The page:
Chapter_7_09 - Chapter 7 7.1 On a large meteorite skipped...

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Chapter 7 7.1. On August 10, 1972, a large meteorite skipped across the atmosphere above western United States and Canada, much like a stone skipped across water. The accompanying freball was so bright that it could be seen in the daytime sky. The meteorite’s mass was about 4x10 6 kg; its speed was about 15 km/s. At it entered the atmosphere vertically, it would have hit the earth’s surFace with the same speed. (a) Calculate the meteorite’s loss oF kinetic energy (in joules) that would have been associated with the vertical impact. (b) Express the energy as a multiple oF the explosive energy oF 1 megaton oF TNT, which is 4.2x10 15 J. (c) The energy associated with the atomic bomb explosion over Hiroshima was equivalent to 13 kilotons oF TNT. To how many “Hiroshima bombs” would the meteorite impact have been equivalent? a. The energy loss would be K = 1 2 mv 2 = 1 2 4 × 10 6 kg (15, 000 m / s ) 2 = 4.5 × 10 14 J b. The equivalent loss in megatons oF TNT # MT = 4.5 × 10 J 4.2 × 10 15 J / = 0.107 = 107 kT c How many Hiroshima Bombs is this? # Hiroshimas = 107 kT 13 kT / Hiroshima = 8.23 We were very lucky. .. 7.2 IF a Saturn V rocket with an Apollo spacecraFt attached has a combined mass oF m = 2.9x10 5 kg and is to reach a speed oF v = 11.2 km/s = 11.2 x10 3 m/s, how much Kinetic Energy will it have K = 1 2 mv 2 = 1.82 × 10 13 J 7.10 A ±oating ice block is pushed through a displacement d = (15 m ) ˆ i (12 m ) ˆ j along a straight embankment by rushing water which exerts a Force F = (210 N ) ˆ i (150 N ) ˆ j on the block. How much work does the Force do on the block during the displacement? W = F d = ((210 N ) ˆ i (150 N ) ˆ j ) ((15 m ) ˆ i m ) ˆ j ) = 4950 J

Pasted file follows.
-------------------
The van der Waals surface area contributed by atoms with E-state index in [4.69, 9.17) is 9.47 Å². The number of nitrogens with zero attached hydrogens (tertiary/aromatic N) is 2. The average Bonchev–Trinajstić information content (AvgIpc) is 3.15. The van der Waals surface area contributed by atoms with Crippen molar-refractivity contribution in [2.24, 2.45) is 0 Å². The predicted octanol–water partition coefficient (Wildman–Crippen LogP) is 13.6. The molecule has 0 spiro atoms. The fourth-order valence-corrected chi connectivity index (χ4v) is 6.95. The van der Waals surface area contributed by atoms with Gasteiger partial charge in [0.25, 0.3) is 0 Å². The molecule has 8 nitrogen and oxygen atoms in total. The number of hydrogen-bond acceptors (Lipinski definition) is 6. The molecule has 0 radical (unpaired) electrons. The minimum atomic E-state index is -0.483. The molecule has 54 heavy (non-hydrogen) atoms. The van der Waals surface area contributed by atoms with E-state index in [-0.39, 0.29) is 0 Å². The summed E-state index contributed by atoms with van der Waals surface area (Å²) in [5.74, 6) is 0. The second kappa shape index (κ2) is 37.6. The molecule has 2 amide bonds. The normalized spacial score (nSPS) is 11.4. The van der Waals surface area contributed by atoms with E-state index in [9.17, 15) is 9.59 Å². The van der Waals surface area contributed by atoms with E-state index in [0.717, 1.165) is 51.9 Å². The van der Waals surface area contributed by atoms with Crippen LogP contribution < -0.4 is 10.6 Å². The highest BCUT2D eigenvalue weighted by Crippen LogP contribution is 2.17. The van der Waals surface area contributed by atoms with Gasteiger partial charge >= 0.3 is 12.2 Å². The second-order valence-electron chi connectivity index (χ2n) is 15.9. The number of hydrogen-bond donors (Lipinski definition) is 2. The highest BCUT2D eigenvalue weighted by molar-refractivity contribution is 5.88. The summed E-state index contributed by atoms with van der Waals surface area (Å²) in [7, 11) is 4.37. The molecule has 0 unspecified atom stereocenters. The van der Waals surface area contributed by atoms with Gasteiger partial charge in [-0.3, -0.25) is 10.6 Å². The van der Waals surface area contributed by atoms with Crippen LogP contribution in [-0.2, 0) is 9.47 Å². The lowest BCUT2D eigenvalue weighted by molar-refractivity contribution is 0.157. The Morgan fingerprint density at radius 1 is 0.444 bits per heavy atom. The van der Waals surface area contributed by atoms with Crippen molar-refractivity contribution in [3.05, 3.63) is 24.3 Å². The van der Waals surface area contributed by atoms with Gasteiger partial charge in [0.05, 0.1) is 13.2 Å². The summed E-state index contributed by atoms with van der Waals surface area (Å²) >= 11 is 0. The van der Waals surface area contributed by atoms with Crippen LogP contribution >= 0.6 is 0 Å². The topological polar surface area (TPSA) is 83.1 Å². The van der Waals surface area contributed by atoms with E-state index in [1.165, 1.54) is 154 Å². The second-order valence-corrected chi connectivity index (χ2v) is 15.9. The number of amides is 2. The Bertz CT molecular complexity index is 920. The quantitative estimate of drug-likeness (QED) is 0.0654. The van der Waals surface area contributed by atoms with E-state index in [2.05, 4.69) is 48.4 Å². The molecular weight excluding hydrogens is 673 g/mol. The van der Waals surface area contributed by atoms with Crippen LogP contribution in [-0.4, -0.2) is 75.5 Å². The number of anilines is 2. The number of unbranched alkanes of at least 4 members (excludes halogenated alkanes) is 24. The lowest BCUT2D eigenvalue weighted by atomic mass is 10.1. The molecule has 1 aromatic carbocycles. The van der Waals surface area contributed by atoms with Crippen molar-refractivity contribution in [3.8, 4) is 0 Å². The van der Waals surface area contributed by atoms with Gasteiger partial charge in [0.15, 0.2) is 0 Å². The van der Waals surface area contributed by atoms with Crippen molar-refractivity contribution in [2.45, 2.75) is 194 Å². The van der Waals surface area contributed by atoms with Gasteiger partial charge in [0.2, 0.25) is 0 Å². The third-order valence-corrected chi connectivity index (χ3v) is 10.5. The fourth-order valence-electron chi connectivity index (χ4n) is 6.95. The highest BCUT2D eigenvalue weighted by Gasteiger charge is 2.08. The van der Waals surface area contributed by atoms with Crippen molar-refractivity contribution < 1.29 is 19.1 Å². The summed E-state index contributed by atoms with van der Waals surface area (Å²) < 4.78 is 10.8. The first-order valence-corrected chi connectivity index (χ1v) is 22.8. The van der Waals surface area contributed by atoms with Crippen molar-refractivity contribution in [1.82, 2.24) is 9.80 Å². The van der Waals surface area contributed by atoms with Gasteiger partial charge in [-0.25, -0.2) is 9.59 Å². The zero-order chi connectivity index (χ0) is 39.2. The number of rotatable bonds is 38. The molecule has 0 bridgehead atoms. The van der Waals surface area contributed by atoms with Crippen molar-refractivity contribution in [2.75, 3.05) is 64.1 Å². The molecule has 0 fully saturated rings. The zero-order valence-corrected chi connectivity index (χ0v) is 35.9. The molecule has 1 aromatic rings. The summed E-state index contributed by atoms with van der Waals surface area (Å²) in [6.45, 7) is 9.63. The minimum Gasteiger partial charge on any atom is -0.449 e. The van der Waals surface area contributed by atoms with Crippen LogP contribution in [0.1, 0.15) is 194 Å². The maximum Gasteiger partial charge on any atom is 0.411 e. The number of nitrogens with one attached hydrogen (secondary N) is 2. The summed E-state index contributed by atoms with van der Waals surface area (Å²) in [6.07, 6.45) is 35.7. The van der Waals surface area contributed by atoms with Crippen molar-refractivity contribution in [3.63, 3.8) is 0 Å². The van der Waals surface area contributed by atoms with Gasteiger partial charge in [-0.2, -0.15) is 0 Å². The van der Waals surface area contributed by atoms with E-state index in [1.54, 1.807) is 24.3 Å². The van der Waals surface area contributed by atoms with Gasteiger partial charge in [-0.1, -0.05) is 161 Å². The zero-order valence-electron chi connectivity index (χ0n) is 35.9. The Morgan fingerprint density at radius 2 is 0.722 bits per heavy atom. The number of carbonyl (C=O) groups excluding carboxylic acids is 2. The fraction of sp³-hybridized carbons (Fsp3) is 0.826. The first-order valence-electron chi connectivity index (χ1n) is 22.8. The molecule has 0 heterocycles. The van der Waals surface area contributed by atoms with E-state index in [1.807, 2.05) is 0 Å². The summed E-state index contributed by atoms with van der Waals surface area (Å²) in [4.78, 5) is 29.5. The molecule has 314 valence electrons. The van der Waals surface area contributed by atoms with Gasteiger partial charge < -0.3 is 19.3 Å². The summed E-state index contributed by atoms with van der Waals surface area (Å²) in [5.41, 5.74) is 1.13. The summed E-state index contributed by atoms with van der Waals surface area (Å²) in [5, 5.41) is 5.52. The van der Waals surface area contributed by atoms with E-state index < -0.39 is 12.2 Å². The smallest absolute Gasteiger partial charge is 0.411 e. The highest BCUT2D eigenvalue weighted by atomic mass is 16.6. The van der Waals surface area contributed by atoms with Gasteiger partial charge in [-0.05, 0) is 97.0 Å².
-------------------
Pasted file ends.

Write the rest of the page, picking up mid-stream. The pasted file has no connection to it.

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7.13 Figure 7-29 shows three forces applied to a greased trunk that moves leftward by 3m over a a frictionless ±oor. The force magnitudes are F 1 =5.00N, F 2 =9.00N, and F 3 =3.00N. During the displacement, (a) what is the net work done on the trunk by the three forces and (b) does the kinetic energy of the trunk increase or decrease? Since there is no motion in the vertical direction, there is no work done by forces and components of forces in that direction. We need only concern ourselves with the horizontal motion F net x = F 2 cos60 F 1 = 9.00 N cos60 5.00 N = 0.5 N The net force is to the left. This is in the same direction as the motion. The work done is therefore positive.
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This note was uploaded on 07/12/2010 for the course PHYS 107 taught by Professor Iashvili during the Spring '10 term at SUNY Buffalo.

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Chapter_7_09 - Chapter 7 7.1 On a large meteorite skipped...

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